MediaTek debuts M80 modem, finally joining the 5G millimeter wave race


Millimeter wave offers 5G the greatest potential to live up to years of “supercharged” hype, as mmWave’s gigantic swaths of open radio spectrum give carriers and countries the ability to build ultra-wide data highways, eventually enabling 10Gbps download speeds. But while Qualcomm quickly embraced mmWave across its first 5G modems and antennas, rivals lagged behind, typically citing a lack of network hardware rather than the engineering challenges required to shrink the once satellite dish-sized technology into pocket devices. Today, MediaTek announced that it’s finally debuting a 5G modem with both millimeter wave and sub-6GHz capabilities — a chip that will enable enterprise-class Intel laptops to compete with Qualcomm’s ARM-based alternatives.

MediaTek’s new M80 is an across-the-board improvement to Helio M70, which launched as a standalone modem before being integrated into the company’s Dimensity 5G system-on-chip solutions. M80 embraces everything from the latest 5G standard (Release 16) to 800MHz millimeter wave channels — the widest “lanes” currently available to stream giant truckloads of data across cellular networks. In addition to supporting DSS for 4G/5G network compatibility, the M80 modem also includes dual connectivity and carrier aggregation features for both sub-6GHz and millimeter wave frequencies. Collectively, these features promise speeds of up to 7.67Gbps for downloads and 3.76Gbps for uploads, each a little higher than numbers promised by Qualcomm’s latest Snapdragon X60 modem.

M80 is significant for technical decision-makers because MediaTek is Intel’s 5G modem partner for PCs, responsible for enabling the CPU maker to offer cellular solutions suitable for laptops, tablets, and potentially desktop computers. MediaTek won that position after Intel sold its own 5G modem-making division to Apple for $1 billion, following development delays largely attributable to miniaturizing millimeter wave modem and antenna technologies. The M80 gives Intel-based computers an opportunity to compete with Qualcomm Snapdragon 8cx, 8c, and 7c laptops, which offer industry-leading 5G modem technology but are based on lower-performance ARM processing cores. MediaTek also expects M80 to be used in smartphones, hotspots, industrial IoT devices, and broadband modems.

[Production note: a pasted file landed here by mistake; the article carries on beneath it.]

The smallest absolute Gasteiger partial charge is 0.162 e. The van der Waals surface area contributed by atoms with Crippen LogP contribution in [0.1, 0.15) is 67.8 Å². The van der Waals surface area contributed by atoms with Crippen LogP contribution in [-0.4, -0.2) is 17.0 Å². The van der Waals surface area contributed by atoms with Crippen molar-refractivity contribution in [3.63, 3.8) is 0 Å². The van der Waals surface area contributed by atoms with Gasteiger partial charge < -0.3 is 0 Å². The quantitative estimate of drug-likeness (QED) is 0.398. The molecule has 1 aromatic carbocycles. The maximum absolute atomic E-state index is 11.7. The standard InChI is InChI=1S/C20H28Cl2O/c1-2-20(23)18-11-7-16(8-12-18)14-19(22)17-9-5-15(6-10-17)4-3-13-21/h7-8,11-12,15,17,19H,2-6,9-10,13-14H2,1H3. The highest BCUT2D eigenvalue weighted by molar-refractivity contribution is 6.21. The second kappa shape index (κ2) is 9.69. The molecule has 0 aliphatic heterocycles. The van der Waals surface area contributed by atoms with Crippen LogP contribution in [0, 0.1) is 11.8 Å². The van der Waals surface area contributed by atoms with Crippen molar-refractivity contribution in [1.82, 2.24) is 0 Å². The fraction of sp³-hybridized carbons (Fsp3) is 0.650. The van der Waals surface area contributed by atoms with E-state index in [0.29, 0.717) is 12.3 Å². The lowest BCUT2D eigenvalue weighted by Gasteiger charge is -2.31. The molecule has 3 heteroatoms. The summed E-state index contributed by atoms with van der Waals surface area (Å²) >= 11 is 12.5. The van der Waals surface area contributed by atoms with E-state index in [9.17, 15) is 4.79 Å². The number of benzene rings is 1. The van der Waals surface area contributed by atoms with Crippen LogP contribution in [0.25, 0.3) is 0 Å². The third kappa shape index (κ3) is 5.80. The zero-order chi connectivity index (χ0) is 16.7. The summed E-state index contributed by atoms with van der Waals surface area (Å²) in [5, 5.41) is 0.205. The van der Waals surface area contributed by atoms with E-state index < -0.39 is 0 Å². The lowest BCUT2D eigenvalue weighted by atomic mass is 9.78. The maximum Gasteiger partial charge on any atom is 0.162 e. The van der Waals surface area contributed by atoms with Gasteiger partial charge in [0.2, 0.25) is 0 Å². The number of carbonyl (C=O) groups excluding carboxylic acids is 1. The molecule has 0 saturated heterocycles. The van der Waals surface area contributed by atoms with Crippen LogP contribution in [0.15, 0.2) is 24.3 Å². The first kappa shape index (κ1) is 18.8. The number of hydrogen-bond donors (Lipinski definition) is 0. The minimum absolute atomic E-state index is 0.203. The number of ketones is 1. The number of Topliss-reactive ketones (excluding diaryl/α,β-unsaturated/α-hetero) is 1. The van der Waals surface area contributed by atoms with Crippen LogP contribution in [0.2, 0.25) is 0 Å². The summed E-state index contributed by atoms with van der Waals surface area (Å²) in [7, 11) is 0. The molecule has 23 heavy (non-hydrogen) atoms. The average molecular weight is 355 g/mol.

More detailed M80 specs have yet to be revealed, though MediaTek says the chip will offer high power efficiency, thanks to both network and content awareness that will enable it to reduce its power draw and improve its bandwidth utilization depending on what data it’s transmitting and where. It will also be able to remain connected to a network in a low-power standby mode, even in the absence of data activity — a benefit for “always connected” PCs and IoT devices.

MediaTek will start sampling M80 to customers “later in 2021” — no month or quarter has been revealed — and as no specific OEMs have yet been identified, it’s unclear whether M80-based devices will be available by year’s end. That said, MediaTek supplies chips for everything from LG Velvet phones to Lenovo Chromebooks, Amazon speakers, and 90% of smart TVs, opening the millimeter wave door to a wide range of potential devices. Notably, the company’s just-announced Dimensity 1100 and 1200 system-on-chip solutions will include the older M70 modem and remain limited to sub-6GHz connectivity only.


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